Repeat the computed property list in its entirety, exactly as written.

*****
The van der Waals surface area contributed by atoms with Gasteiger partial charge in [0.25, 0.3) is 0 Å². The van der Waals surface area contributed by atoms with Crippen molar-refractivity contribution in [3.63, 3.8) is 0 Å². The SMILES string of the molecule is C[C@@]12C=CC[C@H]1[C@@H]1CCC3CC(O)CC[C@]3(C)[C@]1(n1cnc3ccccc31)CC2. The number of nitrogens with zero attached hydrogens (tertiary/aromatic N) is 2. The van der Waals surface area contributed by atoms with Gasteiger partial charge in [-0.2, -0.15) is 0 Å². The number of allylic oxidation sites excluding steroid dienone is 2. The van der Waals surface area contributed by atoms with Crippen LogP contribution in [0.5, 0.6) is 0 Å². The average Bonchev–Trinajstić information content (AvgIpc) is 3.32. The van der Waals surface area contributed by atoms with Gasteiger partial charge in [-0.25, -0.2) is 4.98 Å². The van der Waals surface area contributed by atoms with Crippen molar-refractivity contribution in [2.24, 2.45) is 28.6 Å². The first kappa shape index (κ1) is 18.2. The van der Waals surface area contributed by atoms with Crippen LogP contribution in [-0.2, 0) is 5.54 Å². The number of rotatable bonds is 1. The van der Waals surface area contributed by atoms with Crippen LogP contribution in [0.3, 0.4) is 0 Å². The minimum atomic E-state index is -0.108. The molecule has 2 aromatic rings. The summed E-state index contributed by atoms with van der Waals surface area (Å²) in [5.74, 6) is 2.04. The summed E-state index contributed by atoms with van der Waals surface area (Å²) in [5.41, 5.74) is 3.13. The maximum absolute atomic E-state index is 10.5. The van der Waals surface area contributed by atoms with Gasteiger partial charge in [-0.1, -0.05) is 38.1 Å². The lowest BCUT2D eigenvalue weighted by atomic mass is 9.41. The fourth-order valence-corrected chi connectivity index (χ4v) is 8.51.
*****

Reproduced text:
The van der Waals surface area contributed by atoms with Gasteiger partial charge in [0.25, 0.3) is 0 Å². The van der Waals surface area contributed by atoms with Crippen molar-refractivity contribution in [3.63, 3.8) is 0 Å². The SMILES string of the molecule is C[C@@]12C=CC[C@H]1[C@@H]1CCC3CC(O)CC[C@]3(C)[C@]1(n1cnc3ccccc31)CC2. The number of nitrogens with zero attached hydrogens (tertiary/aromatic N) is 2. The van der Waals surface area contributed by atoms with Gasteiger partial charge in [-0.2, -0.15) is 0 Å². The number of allylic oxidation sites excluding steroid dienone is 2. The van der Waals surface area contributed by atoms with Crippen LogP contribution in [0.5, 0.6) is 0 Å². The average Bonchev–Trinajstić information content (AvgIpc) is 3.32. The van der Waals surface area contributed by atoms with Gasteiger partial charge in [-0.25, -0.2) is 4.98 Å². The van der Waals surface area contributed by atoms with Crippen molar-refractivity contribution in [2.24, 2.45) is 28.6 Å². The first kappa shape index (κ1) is 18.2. The van der Waals surface area contributed by atoms with Crippen LogP contribution in [-0.2, 0) is 5.54 Å². The number of rotatable bonds is 1. The van der Waals surface area contributed by atoms with Crippen LogP contribution in [0.3, 0.4) is 0 Å². The minimum atomic E-state index is -0.108. The molecule has 2 aromatic rings. The summed E-state index contributed by atoms with van der Waals surface area (Å²) in [5.74, 6) is 2.04. The summed E-state index contributed by atoms with van der Waals surface area (Å²) in [5.41, 5.74) is 3.13. The maximum absolute atomic E-state index is 10.5. The van der Waals surface area contributed by atoms with Gasteiger partial charge in [-0.1, -0.05) is 38.1 Å². The lowest BCUT2D eigenvalue weighted by atomic mass is 9.41. The fourth-order valence-corrected chi connectivity index (χ4v) is 8.51.